Week in Science (11 – 17 Apr 2021)

Updated: Apr 21

Science News related to Following Atoms in Real Time, Oxygen False Positives, 3D Printed Ivory Substitute, Measuring Super-Fast and Free Electron Laser Pulses, Self-Assembling Nanofibers, AI Pinpoints Local Pollution Hotspots, Bat-Inspired Design, Biodegradable Surfactants, Entanglement-Based Quantum Network, The Whitest Paint, 'Time Machine' Technique


Note: None of the news bits (and cover picture) given here are written/owned by NewAnced's authors. The links on each of the news bits will redirect to the news source. Content given under each headline is a basic gist and not the full story.

1. Following Atoms in Real Time Could Lead to Better Materials Design


Source: University of Cambridge 12 Apr 2021


Researchers have used a technique similar to MRI to follow the movement of individual atoms in real time as they cluster together to form two-dimensional materials, which are a single atomic layer thick. The results could be used to design new types of materials and quantum technology devices. The researchers captured the movement of the atoms at speeds that are eight orders of magnitude too fast for conventional microscopes.


The original story is licensed under a Creative Commons License

2. Study Warns Of ‘Oxygen False Positives’ in Search for Signs of Life on Other Planets


Source: University of California - Santa Cruz 13 Apr 2021


In the search for life on other planets, the presence of oxygen in a planet’s atmosphere is one potential sign of biological activity that might be detected by future telescopes. A new study, however, describes several scenarios in which a lifeless rocky planet around a sun-like star could evolve to have oxygen in its atmosphere.


Original written by: Tim Stephens

3. 3D-printed Material to Replace Ivory


Source: Vienna University of Technology 13 Apr 2021


Researchers have now developed a high-tech substitute for Ivory called Digory. The novel material "Digory" consists of synthetic resin and calcium phosphate particles. It is processed in a hot, liquid state and hardened in the 3D printer with UV rays, exactly in the desired shape. It can then be polished and colour-matched to create a deceptively authentic-looking ivory substitute.

4. New Method Measures Super-Fast, Free Electron Laser Pulses


Sources: DOE/Los Alamos National Laboratory 14 Apr 2021


New research shows how to measure the super-short bursts of high-frequency light emitted from free electron lasers (FELs). By using the light-induced ionization itself to create a femtosecond optical shutter, the technique encodes the electric field of the FEL pulse in a visible light pulse so that it can be measured with a standard, slow, visible-light camera.

5. Self-Assembling Nanofibers Prevent Damage from Inflammation


Source: Duke University 14 Apr 2021


Biomedical engineers have developed a self-assembling nanomaterial that can help limit damage caused by inflammatory diseases by activating key cells in the immune system. In mouse models of psoriasis, the nanofiber-based drug has been shown to mitigate damaging inflammation as effectively as a gold-standard therapy.


Original written by: Michaela Kane

6. AI Pinpoints Local Pollution Hotspots Using Satellite Images

Source: Duke University 15 Apr 2021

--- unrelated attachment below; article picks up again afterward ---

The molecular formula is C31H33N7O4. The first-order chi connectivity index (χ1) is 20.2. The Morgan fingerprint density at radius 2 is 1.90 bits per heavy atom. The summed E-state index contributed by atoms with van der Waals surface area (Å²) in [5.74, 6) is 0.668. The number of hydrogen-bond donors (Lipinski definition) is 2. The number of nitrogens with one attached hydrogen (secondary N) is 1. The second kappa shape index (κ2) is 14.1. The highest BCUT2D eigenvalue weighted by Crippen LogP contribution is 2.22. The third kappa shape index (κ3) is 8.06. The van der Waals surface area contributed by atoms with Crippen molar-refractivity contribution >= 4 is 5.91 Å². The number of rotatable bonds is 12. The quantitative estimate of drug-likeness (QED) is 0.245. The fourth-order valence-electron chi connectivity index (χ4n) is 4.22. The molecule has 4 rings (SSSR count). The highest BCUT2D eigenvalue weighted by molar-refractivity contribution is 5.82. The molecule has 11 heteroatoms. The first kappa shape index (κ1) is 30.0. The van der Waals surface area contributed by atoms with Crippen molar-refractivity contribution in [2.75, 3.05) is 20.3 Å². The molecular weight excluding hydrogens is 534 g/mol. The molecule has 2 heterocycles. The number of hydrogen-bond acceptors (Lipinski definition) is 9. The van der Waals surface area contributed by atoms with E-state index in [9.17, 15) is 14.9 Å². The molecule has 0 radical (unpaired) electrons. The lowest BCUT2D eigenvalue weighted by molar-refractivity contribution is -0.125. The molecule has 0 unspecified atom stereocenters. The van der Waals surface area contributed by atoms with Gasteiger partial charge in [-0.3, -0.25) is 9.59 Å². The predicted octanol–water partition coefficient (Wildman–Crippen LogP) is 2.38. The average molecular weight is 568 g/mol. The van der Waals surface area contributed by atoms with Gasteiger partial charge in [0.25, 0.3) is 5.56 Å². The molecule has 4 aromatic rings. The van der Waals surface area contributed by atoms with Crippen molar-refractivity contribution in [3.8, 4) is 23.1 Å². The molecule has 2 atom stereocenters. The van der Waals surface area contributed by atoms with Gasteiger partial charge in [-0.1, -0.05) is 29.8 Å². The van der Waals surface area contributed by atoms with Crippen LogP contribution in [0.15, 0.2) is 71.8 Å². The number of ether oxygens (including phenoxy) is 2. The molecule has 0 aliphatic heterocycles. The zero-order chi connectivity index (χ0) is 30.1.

Researchers have developed a method that uses machine learning, satellite imagery and weather data to autonomously find hotspots of heavy air pollution, city block by city block. The technique could be a boon for finding and mitigating sources of hazardous aerosols, studying the effects of air pollution on human health, and making better informed, socially just public policy decisions.


Original written by: Ken Kingery

7. Bat-Inspired Design to Develop New Approach to Sound Location


Source: Virginia Tech 15 Apr 2021


Inspired by the workings of a bat’s ear, researchers have created bio-inspired technology that determines the location of a sound’s origin. Their development works from a simpler and more accurate model of sound location than previous approaches, which have traditionally been modeled after the human ear. Their work marks the first new insight for determining sound location in 50 years.


Original written by: Alex Parrish.

8. Plastics Could See A Second Life as Biodegradable Surfactants


Source: DOE/Ames Laboratory 15 Apr 2021


Scientists have discovered a chemical process that provides biodegradable, valuable chemicals, which are used as surfactants and detergents in a range of applications, from discarded plastics. The process has the potential to create more sustainable and economically favorable lifecycles for plastics.

9. The First Entanglement-Based Quantum Network


Source: Delft University of Technology 15 Apr 2021


A team of researchers reports realization of the first multi-node quantum network, connecting three quantum processors. In addition, they achieved a proof-of-principle demonstration of key quantum network protocols. Their findings mark an important milestone towards the future quantum internet and have now been published in Science.

10. The Whitest Paint Is Here – And It’s the Coolest. Literally


Source: Purdue University 15 Apr 2021


In an effort to curb global warming, engineers have created the whitest paint yet. Coating buildings with this paint may one day cool them off enough to reduce the need for air conditioning, the researchers say.


Original written by: Kayla Wiles

11. Researchers Unveil New 'Time Machine' Technique to Measure Cells


Source: Walter and Eliza Hall Institute 16 Apr 2021


Using a new single-cell technique, researchers have uncovered a way to understand the programming behind how stem cells make particular cell types. The research uncovered 30 new genes that program stem cells to make the dendritic cells that kick-start the immune response.


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